Get ready for the next Golden Age.

For those of you who keep up with entertainment industry news, you certainly know there’s been an increase in conversations around inclusion and equality. But the behind the scenes is seeing a revamp as well. As Creative Director here at UpCast, recent events have illustrated that a movement towards growth and advancement has arrived.

This October the Casting Society of America hosted the “Future of Casting Tech Event” in New York City. We were joined by seven tech companies, old and new, devoted to making casting director’s jobs easier. While CSA did not explicitly state that the purpose of the event was to push for equal opportunity, it was dully noted that technologies like ours could benefit more than just casting directors.

We provide access and connect underrepresented talent to casting directors.

By establishing these tools as enterprise level, CSA is not only encouraging efficiency but facilitating the presence of more diverse faces on screen.

But this isn’t the only action the society has taken to open doors. Alongside tech, CSA held an open call on October 22 for transgender actors in major cities around the globe — Chicago, Los Angeles, New York, Portland, Toronto, Montreal, London and Barcelona — according to The Hollywood Reporter. While stories about transgenders have been getting more screen time lately, the issue of cisgender actors playing transgender roles still remains.

Unlike Amazon’s Transparent, the Prime docu-series This is Me instead casts transgender and gender-nonconforming people with their own stories to tell. In our recent conversation with This is Me Executive Producer, Xan Aranda, I was moved by her mission to explore how humans exist in their own bodies. By casting individuals who know what it feels like to be an outsider in their own skin, audiences are being trained in empathy.

Decision makers like Aranda are leading the industry towards a new norm — a norm that, at the current pace, I expect to soon infiltrate all circles of society.

Lately as we know, women in Hollywood are accelerating this movement towards intersectionality. The stories surfacing around Harvey Weinstein are acting as a catalyst for not just female rights, but human equality as a whole. In a recent episode of Girlboss Radio, American television commentator, Gretchen Carlson puts it powerfully, “This is an epidemic. It’s everywhere. It’s in every profession. It’s not just Hollywood and television. It’s waitresses and Wall Street bankers and the military. I mean, it’s absolutely everywhere.”

The action being taken on the red carpet might literally set the stage for what’s not being taken care of on White House lawn. On October 30, the Producers Guild of America announced that the board of directors voted unanimously to ban Weinstein. The organization has gone even further to set an example by creating the Anti-Sexual Harassment Task Force which will be responsible for “researching and proposing substantive and effective solutions to combat sexual harassment in the entertainment industry.”

Consider the precedent set.

Alongside that, after our founder, Drew Doyon, presented at the Producers Guild of America’s “Future of Producing Series,” fellow entertainment-tech founders demonstrated a similar commitment to connection – surprising for what is thought to be such a competitive industry.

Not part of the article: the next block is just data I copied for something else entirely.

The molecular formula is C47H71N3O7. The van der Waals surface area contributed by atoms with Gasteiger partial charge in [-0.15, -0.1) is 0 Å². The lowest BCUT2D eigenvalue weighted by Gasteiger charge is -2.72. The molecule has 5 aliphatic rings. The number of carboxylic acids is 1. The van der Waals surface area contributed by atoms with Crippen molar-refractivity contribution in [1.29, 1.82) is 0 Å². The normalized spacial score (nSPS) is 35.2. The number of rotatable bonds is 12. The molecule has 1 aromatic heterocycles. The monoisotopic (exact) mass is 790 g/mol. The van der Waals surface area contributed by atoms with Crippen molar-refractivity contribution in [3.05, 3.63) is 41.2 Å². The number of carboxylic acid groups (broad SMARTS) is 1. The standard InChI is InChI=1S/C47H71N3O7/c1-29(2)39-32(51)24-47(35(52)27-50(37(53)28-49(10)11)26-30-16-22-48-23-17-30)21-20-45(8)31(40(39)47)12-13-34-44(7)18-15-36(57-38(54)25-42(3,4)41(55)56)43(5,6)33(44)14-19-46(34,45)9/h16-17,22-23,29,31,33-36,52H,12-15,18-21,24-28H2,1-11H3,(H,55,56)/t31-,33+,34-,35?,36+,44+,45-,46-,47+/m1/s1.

Hearing from Brian Tan of Wrapal, a location scouting platform with eyes set on helping smaller, independent filmmakers, and Brent Barbano of ShareGrid, a peer-to-peer gear rental company, it became clear to me that the collective goal is to share resources that will get all projects out there — regardless of budget, network or size of the team.

But it would be hard to talk about the future of the film industry without at least touching on the role that talent is playing. In a social media saturated world, where an entire brand can be created around an individual, it should come as no surprise that even trained actors are being forced to rethink their online presence and maximize their audience.

Game of Thrones actress, Sophie Turner, revealed in a recent issue of Porter Magazine, “I auditioned for a project and it was between me and another girl who is a far better actress than I am, far better, but I had the followers, so I got the job,” Turner said. “It’s not right, but it is part of the movie industry now.”

To combat this, the Screen Actors Guid has been hosting Ryan Walker, founder of The Social Media Advantage (TSMA), to teach entertainers how to leverage social media and take their future into their own hands.

While this could seem like nothing but additional work for the actress, the democratization of the industry drives home a tried and true mantra: if there’s a will, there’s a way.

And thanks to technology, there’s many different ways.

Now that the Pandora’s box is open, we can only look forward to the moment when this freedom trickles down to the consumer.

By forcing audiences to be challenged by what they watch on screens, as opposed to detached, Hollywood will encourage society to approach others with an open-mind in their day to day lives.

Unpredictable stories, unorthodox characters, and contemporary perspectives work against judgmental attitudes.

At UpCast, we are thrilled to be part of the revolution and contribute to casting of out of the box actors. Through on-screen inclusion and never before seen stories, entertainment will transform the way we see and interact with others.

Quote me on this one. With Hollywood progressing, our country will follow.